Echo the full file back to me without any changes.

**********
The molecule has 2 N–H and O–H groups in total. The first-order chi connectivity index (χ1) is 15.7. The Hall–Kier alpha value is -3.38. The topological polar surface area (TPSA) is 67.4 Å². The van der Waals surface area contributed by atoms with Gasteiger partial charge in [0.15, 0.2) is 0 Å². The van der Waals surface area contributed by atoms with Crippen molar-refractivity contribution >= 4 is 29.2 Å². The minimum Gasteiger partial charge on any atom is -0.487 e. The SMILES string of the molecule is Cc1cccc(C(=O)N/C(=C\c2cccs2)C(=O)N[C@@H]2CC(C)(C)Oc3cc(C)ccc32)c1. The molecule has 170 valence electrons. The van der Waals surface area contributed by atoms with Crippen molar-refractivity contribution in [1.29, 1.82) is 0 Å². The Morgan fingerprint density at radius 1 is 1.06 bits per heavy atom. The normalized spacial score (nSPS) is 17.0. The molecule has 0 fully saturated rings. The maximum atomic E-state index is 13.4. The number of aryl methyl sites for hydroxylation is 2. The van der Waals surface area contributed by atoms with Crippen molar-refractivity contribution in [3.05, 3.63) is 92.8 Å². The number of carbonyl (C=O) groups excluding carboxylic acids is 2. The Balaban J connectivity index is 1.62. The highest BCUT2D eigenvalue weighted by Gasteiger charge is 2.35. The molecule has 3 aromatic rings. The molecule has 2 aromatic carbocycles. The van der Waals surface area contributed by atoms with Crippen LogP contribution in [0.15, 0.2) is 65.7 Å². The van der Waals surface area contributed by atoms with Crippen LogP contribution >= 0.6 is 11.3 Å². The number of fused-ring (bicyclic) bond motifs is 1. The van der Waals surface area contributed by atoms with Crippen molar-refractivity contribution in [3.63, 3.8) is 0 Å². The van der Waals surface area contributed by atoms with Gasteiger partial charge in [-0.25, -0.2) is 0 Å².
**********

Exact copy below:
The molecule has 2 N–H and O–H groups in total. The first-order chi connectivity index (χ1) is 15.7. The Hall–Kier alpha value is -3.38. The topological polar surface area (TPSA) is 67.4 Å². The van der Waals surface area contributed by atoms with Gasteiger partial charge in [0.15, 0.2) is 0 Å². The van der Waals surface area contributed by atoms with Crippen molar-refractivity contribution >= 4 is 29.2 Å². The minimum Gasteiger partial charge on any atom is -0.487 e. The SMILES string of the molecule is Cc1cccc(C(=O)N/C(=C\c2cccs2)C(=O)N[C@@H]2CC(C)(C)Oc3cc(C)ccc32)c1. The molecule has 170 valence electrons. The van der Waals surface area contributed by atoms with Crippen molar-refractivity contribution in [1.29, 1.82) is 0 Å². The Morgan fingerprint density at radius 1 is 1.06 bits per heavy atom. The normalized spacial score (nSPS) is 17.0. The molecule has 0 fully saturated rings. The maximum atomic E-state index is 13.4. The number of aryl methyl sites for hydroxylation is 2. The van der Waals surface area contributed by atoms with Crippen molar-refractivity contribution in [3.05, 3.63) is 92.8 Å². The number of carbonyl (C=O) groups excluding carboxylic acids is 2. The Balaban J connectivity index is 1.62. The highest BCUT2D eigenvalue weighted by Gasteiger charge is 2.35. The molecule has 3 aromatic rings. The molecule has 2 aromatic carbocycles. The van der Waals surface area contributed by atoms with Crippen LogP contribution in [0.15, 0.2) is 65.7 Å². The van der Waals surface area contributed by atoms with Crippen LogP contribution >= 0.6 is 11.3 Å². The number of fused-ring (bicyclic) bond motifs is 1. The van der Waals surface area contributed by atoms with Crippen molar-refractivity contribution in [3.63, 3.8) is 0 Å². The van der Waals surface area contributed by atoms with Gasteiger partial charge in [-0.25, -0.2) is 0 Å².